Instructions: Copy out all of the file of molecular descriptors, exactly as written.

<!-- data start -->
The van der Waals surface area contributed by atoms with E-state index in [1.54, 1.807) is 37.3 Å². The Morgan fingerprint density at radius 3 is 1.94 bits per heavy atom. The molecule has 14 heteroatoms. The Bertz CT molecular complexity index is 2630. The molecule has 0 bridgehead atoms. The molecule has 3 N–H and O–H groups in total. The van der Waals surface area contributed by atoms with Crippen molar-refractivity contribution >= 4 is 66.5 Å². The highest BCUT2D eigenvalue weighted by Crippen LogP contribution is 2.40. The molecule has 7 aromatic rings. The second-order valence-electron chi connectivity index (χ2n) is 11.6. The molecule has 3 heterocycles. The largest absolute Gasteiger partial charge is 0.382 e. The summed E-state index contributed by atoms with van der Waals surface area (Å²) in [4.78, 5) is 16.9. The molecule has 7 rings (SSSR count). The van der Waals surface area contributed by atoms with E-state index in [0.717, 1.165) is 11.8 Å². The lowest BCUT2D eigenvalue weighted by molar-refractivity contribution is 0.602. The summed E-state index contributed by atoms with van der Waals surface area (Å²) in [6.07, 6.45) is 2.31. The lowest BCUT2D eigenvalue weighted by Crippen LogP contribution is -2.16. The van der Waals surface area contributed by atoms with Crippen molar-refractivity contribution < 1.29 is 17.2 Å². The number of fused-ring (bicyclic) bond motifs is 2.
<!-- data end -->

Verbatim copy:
The van der Waals surface area contributed by atoms with E-state index in [1.54, 1.807) is 37.3 Å². The Morgan fingerprint density at radius 3 is 1.94 bits per heavy atom. The molecule has 14 heteroatoms. The Bertz CT molecular complexity index is 2630. The molecule has 0 bridgehead atoms. The molecule has 3 N–H and O–H groups in total. The van der Waals surface area contributed by atoms with Crippen molar-refractivity contribution >= 4 is 66.5 Å². The highest BCUT2D eigenvalue weighted by Crippen LogP contribution is 2.40. The molecule has 7 aromatic rings. The second-order valence-electron chi connectivity index (χ2n) is 11.6. The molecule has 3 heterocycles. The largest absolute Gasteiger partial charge is 0.382 e. The summed E-state index contributed by atoms with van der Waals surface area (Å²) in [4.78, 5) is 16.9. The molecule has 7 rings (SSSR count). The van der Waals surface area contributed by atoms with E-state index in [0.717, 1.165) is 11.8 Å². The lowest BCUT2D eigenvalue weighted by molar-refractivity contribution is 0.602. The summed E-state index contributed by atoms with van der Waals surface area (Å²) in [6.07, 6.45) is 2.31. The lowest BCUT2D eigenvalue weighted by Crippen LogP contribution is -2.16. The van der Waals surface area contributed by atoms with Crippen molar-refractivity contribution < 1.29 is 17.2 Å². The number of fused-ring (bicyclic) bond motifs is 2.